4. claygooding says:

    You can bet your ass diplomats are heading his way with his choice of cash or loss of trade sanctions.

    • Dante says:

      Exactly. We can also expect to begin hearing how Guatemala (and President Molina) is now a “threat” to the “children”, and how we “must never surrender” to whatever logic-based, reasonable ideas have surfaced which interfere with our government’s unchecked quest for absolute power and material gain.

      Once again, Americans will be ordered to war over this.

      I hope America doesn’t fall for it this time. Again.

    • ThenHaveSingSong says:


      Hang the Foreign Trator!

      Send in the Drones of Death!

      Barack Obomber Uber Alles!

      Drug War Profits for All – of the Elite!

    • Duncan20903 says:

      Well people will always find that our currency has a very important roll to play in their everyday life.

  5. Out of curiosity, how many other countries do you think would need to get on board before the threat of punitive sanctions from the U.S. were rendered ineffectual?

    Would Mexico plus Central America be enough?

    • claygooding says:

      IMO<it boils down to the buck,,as usual,,how much during our teetering economy will our budget committees allow?

      Apparently the wosd costing even more than our treasury can print means nothing,,they can always continue selling guns and laundering money to cover the extra costs and make more "bonus" money for their agents.

  6. GenuinelyGenialInTheGenusOfGeniosity says:

    “Ready to put up lawn signs saying “No drug war here. Try further north.”

  7. Goober says:

    Dont worry. The CIA will assassinate this guy soon. The “drug war” is far too profitable to the ruling class in the USA to allow it to end.

    • EmbarrassingMomentsInHistory. says:

      “The “drug war” is far too profitable to the ruling class in the USA to allow it to end peacefully and without total economic collapse.” – there; fixed!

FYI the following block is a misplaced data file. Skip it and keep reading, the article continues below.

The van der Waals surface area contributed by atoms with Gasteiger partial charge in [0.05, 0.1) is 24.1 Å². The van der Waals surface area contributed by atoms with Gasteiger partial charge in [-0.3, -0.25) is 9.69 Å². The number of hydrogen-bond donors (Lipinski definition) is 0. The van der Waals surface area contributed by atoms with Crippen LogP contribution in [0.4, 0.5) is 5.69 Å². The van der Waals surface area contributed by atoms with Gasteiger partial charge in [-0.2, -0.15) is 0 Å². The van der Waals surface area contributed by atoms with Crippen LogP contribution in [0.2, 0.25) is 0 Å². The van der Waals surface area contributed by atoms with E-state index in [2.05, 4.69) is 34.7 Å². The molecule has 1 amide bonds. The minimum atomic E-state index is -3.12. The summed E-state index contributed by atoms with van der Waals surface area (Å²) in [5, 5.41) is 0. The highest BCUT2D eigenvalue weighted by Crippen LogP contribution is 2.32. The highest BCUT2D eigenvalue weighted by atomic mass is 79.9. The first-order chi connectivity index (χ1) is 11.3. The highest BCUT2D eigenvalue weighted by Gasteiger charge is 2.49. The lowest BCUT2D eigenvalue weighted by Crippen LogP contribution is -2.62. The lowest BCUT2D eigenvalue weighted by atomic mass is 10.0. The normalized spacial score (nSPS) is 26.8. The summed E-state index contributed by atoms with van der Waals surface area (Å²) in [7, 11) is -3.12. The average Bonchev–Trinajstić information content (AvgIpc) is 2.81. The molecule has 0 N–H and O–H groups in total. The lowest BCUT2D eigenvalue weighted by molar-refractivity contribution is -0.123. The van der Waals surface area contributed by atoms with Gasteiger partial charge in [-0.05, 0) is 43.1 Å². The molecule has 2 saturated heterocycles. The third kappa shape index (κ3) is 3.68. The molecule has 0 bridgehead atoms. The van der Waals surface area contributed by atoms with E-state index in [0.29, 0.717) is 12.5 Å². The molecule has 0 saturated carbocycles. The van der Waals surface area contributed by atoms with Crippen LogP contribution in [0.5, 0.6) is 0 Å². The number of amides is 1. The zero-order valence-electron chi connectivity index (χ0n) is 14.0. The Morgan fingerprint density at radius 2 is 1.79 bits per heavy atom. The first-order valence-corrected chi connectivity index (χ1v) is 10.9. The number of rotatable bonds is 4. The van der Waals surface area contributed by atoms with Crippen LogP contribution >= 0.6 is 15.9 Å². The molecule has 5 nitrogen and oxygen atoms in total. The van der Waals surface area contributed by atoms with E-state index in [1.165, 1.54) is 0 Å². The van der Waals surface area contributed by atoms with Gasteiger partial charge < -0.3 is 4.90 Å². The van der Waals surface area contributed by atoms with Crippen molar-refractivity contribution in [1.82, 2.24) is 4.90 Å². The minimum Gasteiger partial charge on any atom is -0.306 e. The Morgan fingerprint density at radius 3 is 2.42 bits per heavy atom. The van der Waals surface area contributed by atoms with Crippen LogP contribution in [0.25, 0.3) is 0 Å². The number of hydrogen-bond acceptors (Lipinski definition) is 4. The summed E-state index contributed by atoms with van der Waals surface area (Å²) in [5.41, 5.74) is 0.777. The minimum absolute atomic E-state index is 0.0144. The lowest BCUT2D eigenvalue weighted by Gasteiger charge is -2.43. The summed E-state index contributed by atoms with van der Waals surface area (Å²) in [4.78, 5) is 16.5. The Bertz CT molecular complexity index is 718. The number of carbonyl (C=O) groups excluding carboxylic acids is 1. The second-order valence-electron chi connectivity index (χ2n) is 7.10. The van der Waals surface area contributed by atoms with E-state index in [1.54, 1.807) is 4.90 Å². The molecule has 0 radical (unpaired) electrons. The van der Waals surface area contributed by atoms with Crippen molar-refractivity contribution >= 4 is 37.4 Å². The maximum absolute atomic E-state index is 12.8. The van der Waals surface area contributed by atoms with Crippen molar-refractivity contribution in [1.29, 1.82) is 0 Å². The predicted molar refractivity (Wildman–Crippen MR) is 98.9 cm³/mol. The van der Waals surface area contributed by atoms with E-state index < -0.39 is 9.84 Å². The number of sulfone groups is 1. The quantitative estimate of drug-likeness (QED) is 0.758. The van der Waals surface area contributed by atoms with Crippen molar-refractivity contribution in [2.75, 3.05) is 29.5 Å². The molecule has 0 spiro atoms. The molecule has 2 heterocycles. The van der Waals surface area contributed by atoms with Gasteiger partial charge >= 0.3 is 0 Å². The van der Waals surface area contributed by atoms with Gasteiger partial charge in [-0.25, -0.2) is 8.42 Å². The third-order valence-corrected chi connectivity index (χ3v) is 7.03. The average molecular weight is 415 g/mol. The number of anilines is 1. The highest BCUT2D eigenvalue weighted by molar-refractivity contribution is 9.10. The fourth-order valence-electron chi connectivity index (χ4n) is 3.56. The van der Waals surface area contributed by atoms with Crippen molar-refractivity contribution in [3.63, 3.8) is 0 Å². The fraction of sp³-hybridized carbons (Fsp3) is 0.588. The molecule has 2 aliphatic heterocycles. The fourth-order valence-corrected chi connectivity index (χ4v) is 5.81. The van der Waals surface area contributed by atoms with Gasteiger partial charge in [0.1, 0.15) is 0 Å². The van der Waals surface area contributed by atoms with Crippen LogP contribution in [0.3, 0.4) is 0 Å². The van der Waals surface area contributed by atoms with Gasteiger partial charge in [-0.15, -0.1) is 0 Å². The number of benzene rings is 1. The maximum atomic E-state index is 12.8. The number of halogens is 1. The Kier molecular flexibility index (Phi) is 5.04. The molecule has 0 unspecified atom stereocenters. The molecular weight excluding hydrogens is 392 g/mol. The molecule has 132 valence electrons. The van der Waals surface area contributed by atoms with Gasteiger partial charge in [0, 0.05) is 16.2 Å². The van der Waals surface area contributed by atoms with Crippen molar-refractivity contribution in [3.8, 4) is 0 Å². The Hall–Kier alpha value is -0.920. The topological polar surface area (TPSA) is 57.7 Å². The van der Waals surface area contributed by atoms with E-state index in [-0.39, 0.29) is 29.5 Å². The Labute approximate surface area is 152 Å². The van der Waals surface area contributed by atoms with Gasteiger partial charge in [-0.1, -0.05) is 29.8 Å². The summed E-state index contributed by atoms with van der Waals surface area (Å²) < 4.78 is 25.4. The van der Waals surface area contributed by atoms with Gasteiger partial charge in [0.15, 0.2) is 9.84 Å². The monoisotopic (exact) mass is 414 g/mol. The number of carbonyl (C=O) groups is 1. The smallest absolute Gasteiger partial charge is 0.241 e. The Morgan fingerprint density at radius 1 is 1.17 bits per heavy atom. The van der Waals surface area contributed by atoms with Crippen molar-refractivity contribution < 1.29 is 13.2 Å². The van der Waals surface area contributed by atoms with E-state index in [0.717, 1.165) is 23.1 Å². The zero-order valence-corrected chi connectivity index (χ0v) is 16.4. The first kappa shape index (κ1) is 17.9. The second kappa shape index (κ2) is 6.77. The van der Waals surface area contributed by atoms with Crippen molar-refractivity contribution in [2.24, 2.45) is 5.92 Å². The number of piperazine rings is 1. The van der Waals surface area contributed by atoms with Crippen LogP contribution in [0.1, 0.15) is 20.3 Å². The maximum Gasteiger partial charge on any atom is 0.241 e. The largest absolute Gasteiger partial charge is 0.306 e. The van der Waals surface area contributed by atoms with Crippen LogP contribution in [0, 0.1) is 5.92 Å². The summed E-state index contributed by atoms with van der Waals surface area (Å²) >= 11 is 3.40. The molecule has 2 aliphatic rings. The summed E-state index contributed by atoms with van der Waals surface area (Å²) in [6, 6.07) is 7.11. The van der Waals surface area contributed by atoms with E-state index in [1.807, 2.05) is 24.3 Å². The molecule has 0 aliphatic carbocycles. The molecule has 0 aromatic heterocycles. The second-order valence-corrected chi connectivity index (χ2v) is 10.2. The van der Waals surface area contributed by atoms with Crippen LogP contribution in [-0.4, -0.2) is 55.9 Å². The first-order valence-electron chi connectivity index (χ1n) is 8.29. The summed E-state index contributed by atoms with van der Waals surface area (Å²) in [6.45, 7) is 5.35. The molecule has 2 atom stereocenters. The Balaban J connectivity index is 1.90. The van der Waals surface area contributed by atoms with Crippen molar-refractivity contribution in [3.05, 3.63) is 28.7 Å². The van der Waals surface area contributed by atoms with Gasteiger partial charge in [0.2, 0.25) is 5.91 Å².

• chris says:

      Actually, this is something of a misnomer. The “ruling class” doesn’t make much/any money from the war on drugs: to them it’s more likely to cost than benefit. Where money is made from the drug war is usually in state and municipal governments: where fines are levied usually for misdemeanor possession. Local PDs get larger budgets because they have to combat the MENACE that is MARIJUANA.

      So yeah, some folks make money off of it, but for the ruling class it’s usually more of a moral crusade than anything else. The people who are actually making money off of this are usually a little further on down the line.

      • claygooding says:

        Chris,,it is the rich that own stock in urine analysis,rehab scams,private prisons and all the spin-off industries that would not exist without the wosd.

        • Plus the ruling class passes all the forfeiture laws that let law enforcement officials appropriate large sums of money and property from people who have never been charged let alone convicted of a crime. And where does all the goodies from asset forfeiture go? Police coffers.

        • David says:

          Plus it’s portions of the US government that actually traffic the drugs in the first place. Why do you think we’ve been in Afghanistan for so long?

  8. Pingback: LIke drugs? « MjNet

  9. Tj says:

    WHAT? But the war on drugs has been so successful! Oh wait….
    But still, prohibition has always worked in the past! Oh…wait….
    If people want these drugs, they will find them. Criminalizing drugs is almost as dumb as criminalizing suicide, maybe even dumber considering you’re stimulated a black market economy in the shadows (an untaxed one to boot)